NEW PALESTINE — It was their first robotics tournament, but Doe Creek Middle School students showed they know their STEM stuff.
Doe Creek Middle School students recently attended the Heritage Christian School VEX IQ Tournament, a robotics challenge for Indiana elementary and middle school students.
There were five parts to the tournament — teamwork, a STEM (science, technology, engineering and mathematics) challenge, robot skills, programming skills and an engineering design challenge.
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The middle school took several teams to the contest and most took home some honors, teachers said.
The Black team took home fourth place in the teamwork competition, in which school groups were paired up to score as many points as possible in one minute.
The Black and Red teams snagged first and second place in the STEM challenge in which teams had to make a presentation to a group of judges about how to solve a problem using the scientific method. The other Doe Creek teams made it into the top 10.
Doe Creek’s Blue team placed in the top 25 in the state in the robot skills challenge in which they used a driver-controlled robot to score points.
The seventh-grade Bucks team is ranked ninth in the state after its first place in programming skills.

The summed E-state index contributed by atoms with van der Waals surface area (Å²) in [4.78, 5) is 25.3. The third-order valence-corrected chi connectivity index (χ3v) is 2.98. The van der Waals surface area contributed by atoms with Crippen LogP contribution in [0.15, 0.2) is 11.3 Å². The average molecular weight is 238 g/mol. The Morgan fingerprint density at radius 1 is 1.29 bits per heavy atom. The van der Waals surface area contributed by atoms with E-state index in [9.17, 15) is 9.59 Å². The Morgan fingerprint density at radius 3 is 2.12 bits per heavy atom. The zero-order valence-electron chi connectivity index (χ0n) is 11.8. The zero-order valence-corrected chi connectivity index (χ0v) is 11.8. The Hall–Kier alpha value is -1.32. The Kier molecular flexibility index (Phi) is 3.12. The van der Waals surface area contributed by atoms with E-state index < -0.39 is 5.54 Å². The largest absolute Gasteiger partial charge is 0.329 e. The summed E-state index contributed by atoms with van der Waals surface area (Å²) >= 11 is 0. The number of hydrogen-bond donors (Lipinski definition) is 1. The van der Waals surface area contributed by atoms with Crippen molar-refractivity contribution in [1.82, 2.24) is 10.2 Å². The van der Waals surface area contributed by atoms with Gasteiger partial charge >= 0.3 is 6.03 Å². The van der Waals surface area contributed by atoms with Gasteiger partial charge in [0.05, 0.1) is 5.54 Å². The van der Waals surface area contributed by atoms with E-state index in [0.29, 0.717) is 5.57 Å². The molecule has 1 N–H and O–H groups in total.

The VEX IQ Challenge is presented by the Robotics Education and Competition Foundation, according to roboticsevent.com. It is a new STEM program for elementary and middle school students age eight to 14.
As part of the Doe Creek Middle School STEM initiative, educators at the school have started after-school programs incorporating engineering and problem solving for students.
Science teachers Mary Jones and Jaemala Smith started an after-school Science Club. Later, once they had received some funding, they started a VEX IQ program to teach their students about robotics.
Students will build a robot, with guidance from their teachers and mentors, using the VEX IQ robotics platform. An engineering challenge is presented in the form of a game. VEX IQ Challenge teams will work together scoring points in teamwork matches and also display their robot’s skills individually in driver controlled and autonomous skills challenges.
Students did really well considering it was their first robotics competition, educators said — they hope to qualify for the state tournament later this year, Jones said.